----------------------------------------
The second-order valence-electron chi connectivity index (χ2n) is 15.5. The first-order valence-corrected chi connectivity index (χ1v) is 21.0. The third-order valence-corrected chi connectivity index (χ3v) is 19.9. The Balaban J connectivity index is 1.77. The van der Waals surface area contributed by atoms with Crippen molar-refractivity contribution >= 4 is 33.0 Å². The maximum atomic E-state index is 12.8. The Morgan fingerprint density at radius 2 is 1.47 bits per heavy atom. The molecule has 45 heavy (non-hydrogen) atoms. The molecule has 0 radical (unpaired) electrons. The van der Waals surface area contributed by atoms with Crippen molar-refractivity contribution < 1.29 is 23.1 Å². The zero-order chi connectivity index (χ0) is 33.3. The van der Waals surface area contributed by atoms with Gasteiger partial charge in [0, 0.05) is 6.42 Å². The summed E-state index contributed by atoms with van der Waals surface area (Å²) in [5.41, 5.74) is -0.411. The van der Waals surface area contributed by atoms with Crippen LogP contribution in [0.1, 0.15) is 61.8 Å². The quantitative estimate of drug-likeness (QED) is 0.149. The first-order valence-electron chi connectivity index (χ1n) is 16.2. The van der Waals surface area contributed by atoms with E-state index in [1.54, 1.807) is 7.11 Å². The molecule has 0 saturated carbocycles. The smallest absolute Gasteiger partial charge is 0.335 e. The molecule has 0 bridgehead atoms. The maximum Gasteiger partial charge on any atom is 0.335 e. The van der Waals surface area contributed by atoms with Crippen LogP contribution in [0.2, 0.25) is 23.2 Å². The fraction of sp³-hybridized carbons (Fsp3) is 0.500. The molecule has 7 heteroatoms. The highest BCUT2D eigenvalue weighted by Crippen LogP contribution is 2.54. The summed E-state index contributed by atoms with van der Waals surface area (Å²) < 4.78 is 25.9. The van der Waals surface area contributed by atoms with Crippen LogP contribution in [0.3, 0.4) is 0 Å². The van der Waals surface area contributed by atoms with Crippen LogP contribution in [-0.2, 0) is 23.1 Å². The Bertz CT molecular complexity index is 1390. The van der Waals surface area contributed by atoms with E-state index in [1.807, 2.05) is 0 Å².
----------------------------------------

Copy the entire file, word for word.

The second-order valence-electron chi connectivity index (χ2n) is 15.5. The first-order valence-corrected chi connectivity index (χ1v) is 21.0. The third-order valence-corrected chi connectivity index (χ3v) is 19.9. The Balaban J connectivity index is 1.77. The van der Waals surface area contributed by atoms with Crippen molar-refractivity contribution >= 4 is 33.0 Å². The maximum atomic E-state index is 12.8. The Morgan fingerprint density at radius 2 is 1.47 bits per heavy atom. The molecule has 45 heavy (non-hydrogen) atoms. The molecule has 0 radical (unpaired) electrons. The van der Waals surface area contributed by atoms with Crippen molar-refractivity contribution < 1.29 is 23.1 Å². The zero-order chi connectivity index (χ0) is 33.3. The van der Waals surface area contributed by atoms with Gasteiger partial charge in [0, 0.05) is 6.42 Å². The summed E-state index contributed by atoms with van der Waals surface area (Å²) in [5.41, 5.74) is -0.411. The van der Waals surface area contributed by atoms with Crippen LogP contribution in [0.1, 0.15) is 61.8 Å². The quantitative estimate of drug-likeness (QED) is 0.149. The first-order valence-electron chi connectivity index (χ1n) is 16.2. The van der Waals surface area contributed by atoms with E-state index in [1.54, 1.807) is 7.11 Å². The molecule has 0 saturated carbocycles. The smallest absolute Gasteiger partial charge is 0.335 e. The molecule has 0 bridgehead atoms. The maximum Gasteiger partial charge on any atom is 0.335 e. The van der Waals surface area contributed by atoms with Crippen LogP contribution in [0.2, 0.25) is 23.2 Å². The fraction of sp³-hybridized carbons (Fsp3) is 0.500. The molecule has 7 heteroatoms. The highest BCUT2D eigenvalue weighted by Crippen LogP contribution is 2.54. The summed E-state index contributed by atoms with van der Waals surface area (Å²) < 4.78 is 25.9. The van der Waals surface area contributed by atoms with Crippen LogP contribution in [0.3, 0.4) is 0 Å². The van der Waals surface area contributed by atoms with Crippen LogP contribution in [-0.2, 0) is 23.1 Å². The Bertz CT molecular complexity index is 1390. The van der Waals surface area contributed by atoms with E-state index in [1.807, 2.05) is 0 Å².